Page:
If you follow these directions, you can have a great looking purse that is as practical as it is stylish in less than an hour.
For this particular bag, I chose to use a sewing machine for the entire project. If the shell were another type of fabric, it is likely I would have assembled it on the serger and used the sewing machine for topstitching only.
You will also need an iron and ironing board to attach fusible interfacing and form your pocket tops before you begin to sew.
- The first things to take to the sewing machine are the pocket pieces.
- In order to maintain the integrity of the pockets, attach two inches of fusible interfacing to the pocket tops. Fold one pocket piece one inch and then fold the other piece over one inch at the top twice.
This will ultimately result in two sets of pockets with two different depths… shallow pockets for smaller items and deep pockets for items that require more depth to hold them securely in your purse.
- Press and topstitch.
- Fuse interfacing to the front and back lining pieces.
- Attach the pockets to the front and back lining pieces .
- Determine your pocket sizes based upon the sizes of your wallet and the other things you need to keep close at hand on a regular basis. Depending upon the width of your pockets, you may be able to get as many as three or four pockets on each side. I ended up with three pockets on one side and four on the other.
- Use a double needle to sew pocket separation. Option: use a zigzag stitch or satin stitch. This, along with fusing interfacing to the reverse side of the lining front and back helps maintain the integrity of your pockets and reduce the likelihood of ripping during use.
- Sew the bottom/sides strip to the sides and bottoms of the front and back lining pieces.
- Trim your seams to ¼ inch and use an overcast stitch to finish them off.
- Join the side/bottom pieces – right sides facing.
- Sew the front and back pieces to the side/bottom – right sides facing. Before you start, clip the side/bottom piece at the points where your front/back corners join so that your bag will have 90o angles, not curves at the corners. Like the real thing, faux leather seldom recovers from pin holes.
Therefore, pins only when absolutely necessary and when you do use straight pins, insert them in the seam allowance ONLY.
- Sew the flap pieces together with the rights sides facing.
- Trim the seams to ¼ inch
- Turn, finger press and topstitch.
- Attach the purse flap to the right side of the back of the shell..
- Mark the placement of the button and Velcro on the flap and the purse front with chalk, marking pen or a grease pencil.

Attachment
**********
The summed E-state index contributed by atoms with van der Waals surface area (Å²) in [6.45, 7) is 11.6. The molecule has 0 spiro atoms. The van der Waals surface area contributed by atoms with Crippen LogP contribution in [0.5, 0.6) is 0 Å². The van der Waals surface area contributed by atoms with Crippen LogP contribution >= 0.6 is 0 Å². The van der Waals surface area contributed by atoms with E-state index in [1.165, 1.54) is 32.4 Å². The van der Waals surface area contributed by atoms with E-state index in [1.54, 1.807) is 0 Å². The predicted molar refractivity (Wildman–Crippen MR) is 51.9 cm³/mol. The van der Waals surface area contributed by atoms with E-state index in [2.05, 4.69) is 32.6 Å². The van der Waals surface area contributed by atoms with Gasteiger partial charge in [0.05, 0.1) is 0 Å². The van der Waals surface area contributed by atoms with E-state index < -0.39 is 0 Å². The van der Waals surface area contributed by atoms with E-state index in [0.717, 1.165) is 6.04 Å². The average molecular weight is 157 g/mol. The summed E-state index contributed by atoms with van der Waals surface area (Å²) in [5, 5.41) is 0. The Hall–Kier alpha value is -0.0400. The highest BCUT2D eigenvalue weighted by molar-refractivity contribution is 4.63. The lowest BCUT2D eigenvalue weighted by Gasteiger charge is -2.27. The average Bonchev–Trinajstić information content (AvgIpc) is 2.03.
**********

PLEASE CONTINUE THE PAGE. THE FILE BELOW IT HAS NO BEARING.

- Sew one piece of the Velcro to the inside flap.
- Sew the other piece of Velcro to the outside of the purse front.
Putting it All Together
- Sew the lining to the front of the shell.
- Turn the lining inside the shell.
- Tuck the lining 5/8” in along the back of the shell and top stitch with the flap on the outside.
I put off making a decision about the type of strap I would add to my new purse. It seems to me that purses with straps attached to D-rings can carry more weight.
Once that decision was finally made, I clipped the extended ends of the purse shell and lining.
- Sew the strap pieces together on one long end – right sides facing.
- Turn the strap wrong sides facing each other. Topstitch along the stitch line.
- Turn the raw edges in 5/8” and topstitch.
- Form triangle shaped points at the ends of your strap by tucking the ends under to form points and topstitch
- I used the ends cut from the shell side/bottom to form the D-ring attachments… approximately 3 ½ inches each.
- Follow the method used to sew the shoulder strap to make the D-ring attachments.
- Slip the D-Rings onto the attachments and fold it in half.
- Insert the D-ring attachment into the open sides of the purse between the shell and the lining, leaving approximately ½ inch out.. Attach the D-ring to the purse by topstitching at the same level as the topstitched seam that attached the lining to the back of the shell.
- Anchor the D-ring attachment by sewing a rectangle though the lining, D-ring attachment and outer shell. NOTE: Remember the shell bottom/side piece is narrower at the top than the lining. Form a box pleat with the lining fabric to make it fit.
The extra thickness of lining helps add more stabilization at the point where D-ring is attached to the purse.
- Insert the ends of the strap through the D-rings with the ends facing the purse. Attach the strap by turning the ends approximately one inch and sewing a 1 x ½” rectangle to anchor the strap securely.
- Finish the purse by topstitch along the front of the purse, extending the same topstitching at the ends and back.
- Attach the button by hand and you’re done.
The finished product works great. With this one, there’s no digging around looking for anything. Each and everything I need is always literally at my fingertips.
Not bad for scraps. Believe it or not, I still have enough to make a few covered buttons. When you start using this purse, you’ll discover how great it is to have everything you need at your fingertips.
The good thing about this bag is that you can make it as large or as small as you want. Before long, you’ll wonder why you even tolerate fumbling around in your other bags when you have this practical bag in your closet.
Why not make several? Wouldn’t it be great to have one in every size and color?
That way, you’ll never again find yourself looking for those essential items that always seem to find their way to the bottom of your purse when you need to get your hands on them.